It's no one's fault for being initially naive and unaware of certain things, but it becomes ignorance on their part when they try to bury their heads back into the sand of their old beliefs just because they're afraid of what's different.

But back to the original subject, hormones also do not make a person. Just because a dude's naturally swimming in T doesn't mean they have no common sense or rational thought. Yes, excessive alcohol tends to dull one's thinking, but you still have control over your body. I'm finding that what many people think of as being a man or a woman is absolutely ridiculous. But I guess that's easier to say coming from someone like me who blurs the gender lines without conscious awareness of it most times. Even Paula's mom admitted to me that if she were to be reincarnated in another life that she would want to be reincarnated as a man because "it's a man's world.'"

I'm finding myself questioning the validity of such a statement more and more. It's one thing for men to be chauvinistic slimeballs, another thing for all people to be supportive of equality on all levels, and another thing for women to be complacent with the inequity in their lives with their "that's just the way it is" attitude. I'm sorry, but I can't live in a world with that kind of narrow-mindedness. I think people should listen to Michael Jackson's "Man in the Mirror" more often and learn to see beyond their five senses.

Tuesday, April 20, 2010

Binding - Phase Two: Professional ones

Okay, so I quickly got over using elastic bandages because not only are they uncomfortable, they're just not effective for the long-haul. I knew that would be the case, but I got it simply to hold me over until I get something better.

And that "better" just came in today. I bought the black compression muscle shirt from I ordered it yesterday morning and it arrived today, from Miami, FL all the way to Hawaii. Nice!

Does it work? Well, yeah, but it doesn't completely flatten out the chest area. There's still a noticeable bump there, but I think with some layering it'll work. I will try different types of layers to see what will work, but for the most part I am happy that I made this one my first purchase. I can use it at the gym or underneath my clothes.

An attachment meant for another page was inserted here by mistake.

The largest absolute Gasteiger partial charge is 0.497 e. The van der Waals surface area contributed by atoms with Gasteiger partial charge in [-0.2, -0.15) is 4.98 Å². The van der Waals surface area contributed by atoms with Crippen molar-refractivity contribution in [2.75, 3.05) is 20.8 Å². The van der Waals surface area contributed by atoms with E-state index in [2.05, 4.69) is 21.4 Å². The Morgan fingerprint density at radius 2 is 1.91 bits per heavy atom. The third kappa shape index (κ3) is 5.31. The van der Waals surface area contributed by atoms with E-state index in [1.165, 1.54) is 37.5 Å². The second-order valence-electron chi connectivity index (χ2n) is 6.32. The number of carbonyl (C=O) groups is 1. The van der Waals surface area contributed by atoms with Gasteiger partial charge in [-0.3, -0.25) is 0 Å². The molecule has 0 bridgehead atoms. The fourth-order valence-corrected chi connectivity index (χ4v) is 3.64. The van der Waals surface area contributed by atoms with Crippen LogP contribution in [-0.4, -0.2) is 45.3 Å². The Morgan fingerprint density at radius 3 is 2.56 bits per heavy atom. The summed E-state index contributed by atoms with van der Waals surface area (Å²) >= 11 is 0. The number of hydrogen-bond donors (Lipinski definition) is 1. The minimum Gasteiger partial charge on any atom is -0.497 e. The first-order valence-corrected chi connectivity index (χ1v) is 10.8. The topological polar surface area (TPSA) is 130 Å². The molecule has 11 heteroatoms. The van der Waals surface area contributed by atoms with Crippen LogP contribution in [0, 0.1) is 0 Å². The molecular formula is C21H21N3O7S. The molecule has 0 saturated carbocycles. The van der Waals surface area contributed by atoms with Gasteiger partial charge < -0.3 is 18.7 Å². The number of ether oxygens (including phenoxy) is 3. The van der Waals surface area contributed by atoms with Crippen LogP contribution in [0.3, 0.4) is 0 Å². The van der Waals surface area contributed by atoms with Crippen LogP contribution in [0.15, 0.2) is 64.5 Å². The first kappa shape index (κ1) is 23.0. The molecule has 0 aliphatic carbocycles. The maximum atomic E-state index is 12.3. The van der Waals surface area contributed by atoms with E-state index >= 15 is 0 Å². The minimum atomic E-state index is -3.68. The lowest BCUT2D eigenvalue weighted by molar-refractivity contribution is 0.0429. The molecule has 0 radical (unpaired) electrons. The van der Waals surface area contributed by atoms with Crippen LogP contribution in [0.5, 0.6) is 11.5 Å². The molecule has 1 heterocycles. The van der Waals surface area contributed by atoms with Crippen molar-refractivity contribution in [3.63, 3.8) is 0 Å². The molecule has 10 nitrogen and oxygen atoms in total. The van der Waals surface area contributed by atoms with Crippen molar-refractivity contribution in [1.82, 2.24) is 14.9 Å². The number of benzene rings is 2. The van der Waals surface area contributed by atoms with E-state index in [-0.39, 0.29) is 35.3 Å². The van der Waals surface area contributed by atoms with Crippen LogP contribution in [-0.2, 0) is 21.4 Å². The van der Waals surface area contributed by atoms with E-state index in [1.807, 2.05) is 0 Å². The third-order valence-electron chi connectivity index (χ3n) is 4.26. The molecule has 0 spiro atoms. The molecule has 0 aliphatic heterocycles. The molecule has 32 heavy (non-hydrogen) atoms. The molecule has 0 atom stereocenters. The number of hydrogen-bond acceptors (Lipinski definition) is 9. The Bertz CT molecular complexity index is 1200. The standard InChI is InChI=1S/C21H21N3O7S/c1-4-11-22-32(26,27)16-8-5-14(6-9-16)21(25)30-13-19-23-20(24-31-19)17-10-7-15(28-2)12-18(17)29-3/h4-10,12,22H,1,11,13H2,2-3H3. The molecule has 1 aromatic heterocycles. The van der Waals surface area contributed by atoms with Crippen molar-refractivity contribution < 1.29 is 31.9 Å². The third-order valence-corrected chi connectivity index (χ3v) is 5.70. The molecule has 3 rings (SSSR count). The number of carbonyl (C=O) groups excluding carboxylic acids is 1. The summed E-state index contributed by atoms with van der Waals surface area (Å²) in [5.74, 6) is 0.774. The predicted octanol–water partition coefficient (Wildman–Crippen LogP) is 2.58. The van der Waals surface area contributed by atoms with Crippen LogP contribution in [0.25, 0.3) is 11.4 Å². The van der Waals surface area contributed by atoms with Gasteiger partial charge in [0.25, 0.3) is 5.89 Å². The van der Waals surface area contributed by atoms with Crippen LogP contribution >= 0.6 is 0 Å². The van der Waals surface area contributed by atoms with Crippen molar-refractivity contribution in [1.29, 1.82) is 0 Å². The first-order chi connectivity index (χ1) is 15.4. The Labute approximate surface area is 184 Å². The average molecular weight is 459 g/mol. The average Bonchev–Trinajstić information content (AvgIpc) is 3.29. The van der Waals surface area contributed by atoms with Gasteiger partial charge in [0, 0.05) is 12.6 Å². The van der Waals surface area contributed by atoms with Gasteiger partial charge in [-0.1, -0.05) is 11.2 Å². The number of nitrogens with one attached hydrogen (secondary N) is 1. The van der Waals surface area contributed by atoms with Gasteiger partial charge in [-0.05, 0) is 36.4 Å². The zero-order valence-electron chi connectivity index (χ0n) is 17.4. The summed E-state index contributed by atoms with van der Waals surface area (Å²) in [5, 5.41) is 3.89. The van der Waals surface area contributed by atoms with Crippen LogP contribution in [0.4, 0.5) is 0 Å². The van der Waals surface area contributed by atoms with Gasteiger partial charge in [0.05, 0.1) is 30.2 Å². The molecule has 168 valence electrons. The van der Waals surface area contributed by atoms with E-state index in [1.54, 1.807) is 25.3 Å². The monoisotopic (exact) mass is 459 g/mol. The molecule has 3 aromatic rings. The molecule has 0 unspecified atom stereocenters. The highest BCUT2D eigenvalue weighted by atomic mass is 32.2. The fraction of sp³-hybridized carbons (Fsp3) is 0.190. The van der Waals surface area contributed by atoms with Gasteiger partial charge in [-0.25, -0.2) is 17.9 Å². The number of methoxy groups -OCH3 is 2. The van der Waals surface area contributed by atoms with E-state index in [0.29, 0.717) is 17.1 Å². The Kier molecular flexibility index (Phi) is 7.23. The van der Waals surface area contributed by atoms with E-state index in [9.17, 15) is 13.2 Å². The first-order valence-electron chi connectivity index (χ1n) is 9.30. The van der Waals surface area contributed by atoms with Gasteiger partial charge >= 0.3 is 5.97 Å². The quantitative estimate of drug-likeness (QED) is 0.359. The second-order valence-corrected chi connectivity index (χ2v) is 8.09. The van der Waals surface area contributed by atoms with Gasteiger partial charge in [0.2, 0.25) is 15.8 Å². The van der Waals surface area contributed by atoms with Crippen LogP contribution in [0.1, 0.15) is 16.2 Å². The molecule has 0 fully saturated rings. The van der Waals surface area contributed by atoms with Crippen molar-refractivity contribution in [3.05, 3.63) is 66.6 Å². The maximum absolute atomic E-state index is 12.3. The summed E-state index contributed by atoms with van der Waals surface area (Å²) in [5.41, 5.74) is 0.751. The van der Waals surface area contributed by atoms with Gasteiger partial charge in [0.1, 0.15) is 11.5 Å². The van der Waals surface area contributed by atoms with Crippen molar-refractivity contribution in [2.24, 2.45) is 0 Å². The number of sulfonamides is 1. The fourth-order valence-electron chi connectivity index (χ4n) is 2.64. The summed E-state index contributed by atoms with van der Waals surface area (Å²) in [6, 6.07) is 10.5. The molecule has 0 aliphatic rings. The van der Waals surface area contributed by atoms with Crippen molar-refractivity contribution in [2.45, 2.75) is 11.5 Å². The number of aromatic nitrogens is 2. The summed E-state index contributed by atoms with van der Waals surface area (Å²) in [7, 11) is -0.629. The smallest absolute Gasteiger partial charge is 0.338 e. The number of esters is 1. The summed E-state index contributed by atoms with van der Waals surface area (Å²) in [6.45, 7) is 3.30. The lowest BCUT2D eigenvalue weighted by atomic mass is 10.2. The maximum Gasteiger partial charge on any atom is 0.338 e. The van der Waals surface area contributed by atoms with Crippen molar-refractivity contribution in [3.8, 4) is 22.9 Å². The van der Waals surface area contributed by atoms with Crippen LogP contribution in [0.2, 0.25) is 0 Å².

More on that later...have a slight headache. Could've been a combination of playing ODST with the muscle shirt on, staring at the tv screen too long, not getting enough to eat and drink, etc.

Sunday, April 18, 2010

Binding - Day Two+

So I've been tweaking how I work with the bandages that makes it tolerable and adds to the desired effect. I wrap one, pin it down with one clip, wrap the second one around and pin that with two more clips. I might've lost the other clips, but I'm not sure.

God....can't wait til I don't have to worry about this anymore...

Thursday, April 15, 2010

Binding - Day One

So even though I got paid today, I made myself go to Longs/CVS yesterday and used some tip money to buy a couple of elastic bandages to use as a binder until I get something a little more professional-grade. I know I've been able to pass on and off without binding, but keeping those things out of plain sight will make it a lot easier.

But it hurts, gives me trouble with breathing, and the resulting lack of oxygen to the brain made me a little weak and tired today. Hopefully I'll adjust. I asked myself today, "Is it worth it?" and a soft voice stood undeterred by the pain with the answer, "Yes."

Until this problem is permanently fixed, I just gotta suck it up and take it like a man XD

Wednesday, April 14, 2010

The Transitory L1fe

Welcome to my other blog, folks!

This one is intended to cover more personal things, especially this new life I've started as a trans guy.

I leet-ed work "Life" by adding 1 in it not just because the original domain name was taken, but also because I wanted to point out that we, as human beings, have only one life to live. No matter what spiritual background you have or whether you believe in an afterlife or not, what is certain is the life we're currently living. The act of living is a miracle in and of itself, so my strongest advice to anyone is to live it to the fullest and with no regrets.

In the words of Jon Larson, the genius behind the Broadway musical Rent, "No day but today..."

EDIT 5/30/2010: I have changed this blog from "My L1fe in Transit" to "The 1nvisible Man" because not only is it my favorite 98 Degrees song but it is true to the spirit of what I am trying to convey in my writing. More on this in a future blog.